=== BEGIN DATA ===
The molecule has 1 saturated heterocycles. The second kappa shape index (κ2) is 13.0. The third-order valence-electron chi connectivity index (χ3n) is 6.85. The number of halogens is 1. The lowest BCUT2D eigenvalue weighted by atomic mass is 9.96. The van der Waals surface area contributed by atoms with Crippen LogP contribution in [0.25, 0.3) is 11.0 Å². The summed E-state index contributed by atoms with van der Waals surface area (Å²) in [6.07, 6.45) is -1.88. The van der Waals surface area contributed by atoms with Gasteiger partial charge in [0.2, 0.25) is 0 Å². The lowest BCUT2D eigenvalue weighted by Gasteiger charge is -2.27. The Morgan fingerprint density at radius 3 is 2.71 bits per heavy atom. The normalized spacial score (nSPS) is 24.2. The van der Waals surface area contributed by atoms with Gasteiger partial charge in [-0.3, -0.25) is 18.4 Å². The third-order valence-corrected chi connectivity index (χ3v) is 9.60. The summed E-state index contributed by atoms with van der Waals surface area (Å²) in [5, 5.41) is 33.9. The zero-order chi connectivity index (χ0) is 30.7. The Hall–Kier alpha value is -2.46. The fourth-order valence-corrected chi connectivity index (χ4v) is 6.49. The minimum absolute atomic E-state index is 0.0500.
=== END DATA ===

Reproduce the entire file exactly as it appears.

The molecule has 1 saturated heterocycles. The second kappa shape index (κ2) is 13.0. The third-order valence-electron chi connectivity index (χ3n) is 6.85. The number of halogens is 1. The lowest BCUT2D eigenvalue weighted by atomic mass is 9.96. The van der Waals surface area contributed by atoms with Crippen LogP contribution in [0.25, 0.3) is 11.0 Å². The summed E-state index contributed by atoms with van der Waals surface area (Å²) in [6.07, 6.45) is -1.88. The van der Waals surface area contributed by atoms with Gasteiger partial charge in [0.2, 0.25) is 0 Å². The lowest BCUT2D eigenvalue weighted by Gasteiger charge is -2.27. The Morgan fingerprint density at radius 3 is 2.71 bits per heavy atom. The normalized spacial score (nSPS) is 24.2. The van der Waals surface area contributed by atoms with Gasteiger partial charge in [-0.3, -0.25) is 18.4 Å². The third-order valence-corrected chi connectivity index (χ3v) is 9.60. The summed E-state index contributed by atoms with van der Waals surface area (Å²) in [5, 5.41) is 33.9. The zero-order chi connectivity index (χ0) is 30.7. The Hall–Kier alpha value is -2.46. The fourth-order valence-corrected chi connectivity index (χ4v) is 6.49. The minimum absolute atomic E-state index is 0.0500.